There are some really hilarious strips in this collection. We get to sort of see Sara's house in "Dances with Pitbulls," a classic. We also get to hea...moreThere are some really hilarious strips in this collection. We get to sort of see Sara's house in "Dances with Pitbulls," a classic. We also get to hear about the horrors of Brian's home. Sara plays an evil character in "The Evil Among Us," proving she can be pretty wicked when it comes down to it. And we get a glimpse of the fun that is Heroes and Zeroes, the Hackmaster campaign setting where you can design and play your own superhero. In the bonus strips, we see such awesome characters as The Scratcher, with fingernails of steel, Pot Lid Boy, who wears pot lids as armor, Deadline, who has uncanny nimble fingers, super smell and fragrance manipulation, and Nemonic, the stuttering hero with total recall.(less)
Sara kicks some ass in this issue when the group plays Hacknoia. This is also the start (I think) of the Barringer Rebellion and the infamous Bag Wars...moreSara kicks some ass in this issue when the group plays Hacknoia. This is also the start (I think) of the Barringer Rebellion and the infamous Bag Wars. Bob is also a bit of a whipping boy in this collection. Knuckles loses a leg, leaving Bob in a funk... until he sets in motion a plan to get a one-legged dwarf miniature. Thus begins the Sturm Pyre fiasco. There are some pretty big storylines going in this collection.(less)
This collection is marked as the first appearance of the Black Hands Society, Hawg Waller's, and the death of Chelsie the Cow. We also discover why Te...moreThis collection is marked as the first appearance of the Black Hands Society, Hawg Waller's, and the death of Chelsie the Cow. We also discover why Teflon Billy has a daily glass of fig juice and that Knuckles and El Ravager can double as spell books. Another awesome collection, with further Bag Wars episodes.(less)
I liked the second volume of LXG, but not nearly as much as I enjoyed the first. Mostly I enjoyed the development between Mina, Allan, and Hyde. This...moreI liked the second volume of LXG, but not nearly as much as I enjoyed the first. Mostly I enjoyed the development between Mina, Allan, and Hyde. This volume is not for the squeamish... but are there many Alan Moore books that are? What really irks me about this volume is the same thing that I tend to enjoy about the series as a whole; I love the literary/pop culture references strewn about, and I want to sit with Wikipedia or one of the sites dedicated to deconstructing the comic series, so I'm getting it all. But the walls of text making up the "atlas" at the end of the book are just plain aggravating. It felt more like an attempt to cram in every possible allusion and then some, with Moore checking off a giant list of novels, short stories, and movies. It's really more worth your time to skim to the journal entries, particularly Mina's and Orlando's. Of course, I'm sure in the next two volumes these references will pop up and then I'll be sorry I recommended to skim. I will say that the description of the Wonderland expedition left me with goosebumps... eep!(less)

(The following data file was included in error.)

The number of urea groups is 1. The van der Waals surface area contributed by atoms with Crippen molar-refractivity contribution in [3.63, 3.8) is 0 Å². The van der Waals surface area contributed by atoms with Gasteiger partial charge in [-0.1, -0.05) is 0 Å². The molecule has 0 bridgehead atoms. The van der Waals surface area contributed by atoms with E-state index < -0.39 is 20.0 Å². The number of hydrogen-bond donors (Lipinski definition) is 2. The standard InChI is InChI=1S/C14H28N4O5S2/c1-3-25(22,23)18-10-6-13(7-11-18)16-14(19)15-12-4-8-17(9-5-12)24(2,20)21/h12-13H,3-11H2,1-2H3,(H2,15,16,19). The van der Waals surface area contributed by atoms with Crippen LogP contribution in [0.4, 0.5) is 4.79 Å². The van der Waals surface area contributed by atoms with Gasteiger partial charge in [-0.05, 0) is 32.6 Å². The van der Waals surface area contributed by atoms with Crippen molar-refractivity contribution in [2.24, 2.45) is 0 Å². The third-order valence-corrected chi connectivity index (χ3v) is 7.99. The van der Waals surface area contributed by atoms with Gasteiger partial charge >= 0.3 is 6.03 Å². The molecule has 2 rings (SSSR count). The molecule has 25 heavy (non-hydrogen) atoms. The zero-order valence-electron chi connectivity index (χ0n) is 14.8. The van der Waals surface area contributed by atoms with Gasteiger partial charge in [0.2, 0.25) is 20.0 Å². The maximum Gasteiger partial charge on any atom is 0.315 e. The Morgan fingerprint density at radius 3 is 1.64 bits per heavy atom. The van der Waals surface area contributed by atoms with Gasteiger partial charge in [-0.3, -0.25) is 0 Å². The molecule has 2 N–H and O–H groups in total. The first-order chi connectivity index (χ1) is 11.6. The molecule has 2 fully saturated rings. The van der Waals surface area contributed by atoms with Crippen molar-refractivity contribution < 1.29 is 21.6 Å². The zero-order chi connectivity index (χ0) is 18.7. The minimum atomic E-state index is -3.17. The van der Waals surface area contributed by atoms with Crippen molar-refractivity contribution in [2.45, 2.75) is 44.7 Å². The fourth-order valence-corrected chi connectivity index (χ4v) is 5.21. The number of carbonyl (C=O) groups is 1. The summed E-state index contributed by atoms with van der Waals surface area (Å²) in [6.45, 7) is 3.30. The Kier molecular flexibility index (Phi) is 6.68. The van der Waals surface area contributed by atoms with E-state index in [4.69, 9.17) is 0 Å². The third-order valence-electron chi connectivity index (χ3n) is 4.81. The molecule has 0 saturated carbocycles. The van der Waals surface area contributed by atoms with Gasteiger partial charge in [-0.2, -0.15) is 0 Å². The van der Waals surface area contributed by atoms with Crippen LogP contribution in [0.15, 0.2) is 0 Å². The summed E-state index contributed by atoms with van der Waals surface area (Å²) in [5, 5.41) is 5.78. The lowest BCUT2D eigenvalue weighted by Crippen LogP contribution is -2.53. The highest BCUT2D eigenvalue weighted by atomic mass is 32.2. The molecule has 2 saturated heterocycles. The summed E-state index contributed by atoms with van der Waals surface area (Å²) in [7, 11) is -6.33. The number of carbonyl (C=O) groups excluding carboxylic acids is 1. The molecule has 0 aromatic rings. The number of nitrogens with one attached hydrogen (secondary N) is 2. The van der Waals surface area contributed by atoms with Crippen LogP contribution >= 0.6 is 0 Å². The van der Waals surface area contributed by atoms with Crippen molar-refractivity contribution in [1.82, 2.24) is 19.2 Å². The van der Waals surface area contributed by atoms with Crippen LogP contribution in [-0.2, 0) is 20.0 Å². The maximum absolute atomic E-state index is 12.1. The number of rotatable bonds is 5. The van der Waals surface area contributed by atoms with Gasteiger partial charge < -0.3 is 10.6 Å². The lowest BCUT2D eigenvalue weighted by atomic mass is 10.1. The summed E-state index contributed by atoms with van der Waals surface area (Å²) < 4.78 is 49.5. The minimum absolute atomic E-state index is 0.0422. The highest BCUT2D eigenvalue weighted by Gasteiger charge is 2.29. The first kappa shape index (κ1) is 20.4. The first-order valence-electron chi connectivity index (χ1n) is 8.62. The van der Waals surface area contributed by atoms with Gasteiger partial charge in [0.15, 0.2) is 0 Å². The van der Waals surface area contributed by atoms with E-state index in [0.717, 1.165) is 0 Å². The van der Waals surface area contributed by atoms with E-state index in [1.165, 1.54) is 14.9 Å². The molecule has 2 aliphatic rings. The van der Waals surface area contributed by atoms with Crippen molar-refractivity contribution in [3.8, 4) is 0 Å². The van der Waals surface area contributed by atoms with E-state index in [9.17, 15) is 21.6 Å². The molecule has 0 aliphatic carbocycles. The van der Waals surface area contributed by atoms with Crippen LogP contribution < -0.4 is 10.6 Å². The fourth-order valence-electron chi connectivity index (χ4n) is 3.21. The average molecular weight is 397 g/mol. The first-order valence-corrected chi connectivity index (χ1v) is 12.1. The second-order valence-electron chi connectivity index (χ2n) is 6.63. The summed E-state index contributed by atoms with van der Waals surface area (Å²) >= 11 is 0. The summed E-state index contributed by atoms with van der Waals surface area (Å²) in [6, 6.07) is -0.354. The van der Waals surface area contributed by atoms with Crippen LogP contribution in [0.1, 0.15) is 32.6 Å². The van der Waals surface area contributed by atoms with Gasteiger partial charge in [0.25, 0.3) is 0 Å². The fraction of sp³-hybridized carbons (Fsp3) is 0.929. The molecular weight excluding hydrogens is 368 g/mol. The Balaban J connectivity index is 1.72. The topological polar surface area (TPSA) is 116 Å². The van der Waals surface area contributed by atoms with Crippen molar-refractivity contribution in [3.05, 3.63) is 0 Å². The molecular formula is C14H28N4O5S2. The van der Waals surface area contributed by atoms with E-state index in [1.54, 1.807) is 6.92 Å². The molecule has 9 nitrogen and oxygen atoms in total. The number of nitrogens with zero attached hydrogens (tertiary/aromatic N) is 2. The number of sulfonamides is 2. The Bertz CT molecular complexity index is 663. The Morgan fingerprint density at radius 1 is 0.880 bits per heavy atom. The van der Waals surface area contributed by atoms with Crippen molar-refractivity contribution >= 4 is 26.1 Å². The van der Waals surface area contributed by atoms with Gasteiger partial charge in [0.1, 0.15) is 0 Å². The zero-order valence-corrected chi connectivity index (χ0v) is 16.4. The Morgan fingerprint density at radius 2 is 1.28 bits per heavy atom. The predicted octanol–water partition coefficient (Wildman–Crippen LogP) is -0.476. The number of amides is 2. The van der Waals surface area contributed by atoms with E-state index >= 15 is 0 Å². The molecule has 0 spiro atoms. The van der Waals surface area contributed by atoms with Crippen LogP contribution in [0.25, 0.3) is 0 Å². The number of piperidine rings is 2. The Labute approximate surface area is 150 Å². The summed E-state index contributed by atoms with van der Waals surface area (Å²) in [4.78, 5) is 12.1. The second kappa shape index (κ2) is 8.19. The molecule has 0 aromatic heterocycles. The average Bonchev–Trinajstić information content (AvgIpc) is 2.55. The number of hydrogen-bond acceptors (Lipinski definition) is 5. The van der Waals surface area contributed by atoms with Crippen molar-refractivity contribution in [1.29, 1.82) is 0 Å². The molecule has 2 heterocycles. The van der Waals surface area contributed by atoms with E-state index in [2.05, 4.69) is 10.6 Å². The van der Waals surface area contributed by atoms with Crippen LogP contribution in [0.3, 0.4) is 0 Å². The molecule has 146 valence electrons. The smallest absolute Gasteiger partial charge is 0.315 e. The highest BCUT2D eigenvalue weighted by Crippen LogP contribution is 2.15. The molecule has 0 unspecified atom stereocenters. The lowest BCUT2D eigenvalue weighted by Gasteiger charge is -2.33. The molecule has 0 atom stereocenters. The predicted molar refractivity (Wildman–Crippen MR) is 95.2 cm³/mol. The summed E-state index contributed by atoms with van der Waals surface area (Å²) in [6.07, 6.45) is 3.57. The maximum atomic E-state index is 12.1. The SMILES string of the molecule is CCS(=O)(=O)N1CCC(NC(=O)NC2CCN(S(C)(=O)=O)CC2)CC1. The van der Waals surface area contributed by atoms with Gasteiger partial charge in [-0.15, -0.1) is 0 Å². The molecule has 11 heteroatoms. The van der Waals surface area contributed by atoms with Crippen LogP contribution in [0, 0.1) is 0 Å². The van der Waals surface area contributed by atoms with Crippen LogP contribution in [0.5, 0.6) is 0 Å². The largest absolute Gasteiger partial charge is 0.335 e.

Let me preface my review by saying that I first read this series when I was in high school and I loved it. My best friend recommended it and we refere...moreLet me preface my review by saying that I first read this series when I was in high school and I loved it. My best friend recommended it and we referenced it all the time... though with some knowledge that this was somewhat cheesy writing. There were lots of jokes about guys with beautiful, steely blue eyes. But I remember thinking that the books were somewhat scary, contained a great mix of fantasy and reality, and Julian had that bad-boy/demon thing going for him, like Jareth in Labyrinth, but without the weird age difference!
So when the series was finally reprinted, I was really excited to read them again and see how my adult-self compared with my teen-self. I'm sorry to say that I don't think this series aged that well. It's not just the early 90s references... I felt like there were a lot of problems here. Like the characters feeling like stereotypes for the first half of the series. Or the language that they used sounding like it wouldn't come out of a teen's mouth now or 16 years ago. And Jenny... what did she see in Tom? She feels so flat throughout the books, which I suppose is somewhat the point. She does develop somewhat and becomes more independent, less reliant on her friends' strengths and Tom being her protector. I suppose I just got annoyed with her incredible "goodness" - I mean, who's really that good?
I should balance this review out by saying that I still did enjoy rereading this series... it just felt more like a guilty read! I think that for those Twilight-readers this is an excellent collection to move on to; even though it's populated with the troubled, beautiful, immortal bad boy, it revolves less around being obsessed by this boy and more about friendship and inner-strength. Jenny's not the strongest of heroines, but she still becomes "her own master." As a librarian, I'll be recommending this book to those still looking for something after Twilight, but also to those looking for a good haunted house story, something to do with nightmares, or something that doesn't include vampires! (less)